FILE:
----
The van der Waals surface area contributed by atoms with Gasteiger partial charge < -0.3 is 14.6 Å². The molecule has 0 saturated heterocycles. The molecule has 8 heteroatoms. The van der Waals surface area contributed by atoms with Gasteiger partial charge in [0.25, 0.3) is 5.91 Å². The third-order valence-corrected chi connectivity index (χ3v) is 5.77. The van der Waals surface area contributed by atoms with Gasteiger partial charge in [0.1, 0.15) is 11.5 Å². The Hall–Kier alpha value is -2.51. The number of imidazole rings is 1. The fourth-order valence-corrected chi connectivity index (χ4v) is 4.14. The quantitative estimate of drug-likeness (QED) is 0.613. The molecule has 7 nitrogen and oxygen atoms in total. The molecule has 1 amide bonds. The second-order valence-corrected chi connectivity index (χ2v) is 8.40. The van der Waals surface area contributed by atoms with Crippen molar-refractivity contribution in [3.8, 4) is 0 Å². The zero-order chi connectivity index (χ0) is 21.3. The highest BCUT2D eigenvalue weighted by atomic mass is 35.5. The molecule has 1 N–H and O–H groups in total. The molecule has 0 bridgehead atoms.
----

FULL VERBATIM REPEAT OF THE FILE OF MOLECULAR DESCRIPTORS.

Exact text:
The van der Waals surface area contributed by atoms with Gasteiger partial charge < -0.3 is 14.6 Å². The molecule has 0 saturated heterocycles. The molecule has 8 heteroatoms. The van der Waals surface area contributed by atoms with Gasteiger partial charge in [0.25, 0.3) is 5.91 Å². The third-order valence-corrected chi connectivity index (χ3v) is 5.77. The van der Waals surface area contributed by atoms with Gasteiger partial charge in [0.1, 0.15) is 11.5 Å². The Hall–Kier alpha value is -2.51. The number of imidazole rings is 1. The fourth-order valence-corrected chi connectivity index (χ4v) is 4.14. The quantitative estimate of drug-likeness (QED) is 0.613. The molecule has 7 nitrogen and oxygen atoms in total. The molecule has 1 amide bonds. The second-order valence-corrected chi connectivity index (χ2v) is 8.40. The van der Waals surface area contributed by atoms with Crippen molar-refractivity contribution in [3.8, 4) is 0 Å². The zero-order chi connectivity index (χ0) is 21.3. The highest BCUT2D eigenvalue weighted by atomic mass is 35.5. The molecule has 1 N–H and O–H groups in total. The molecule has 0 bridgehead atoms.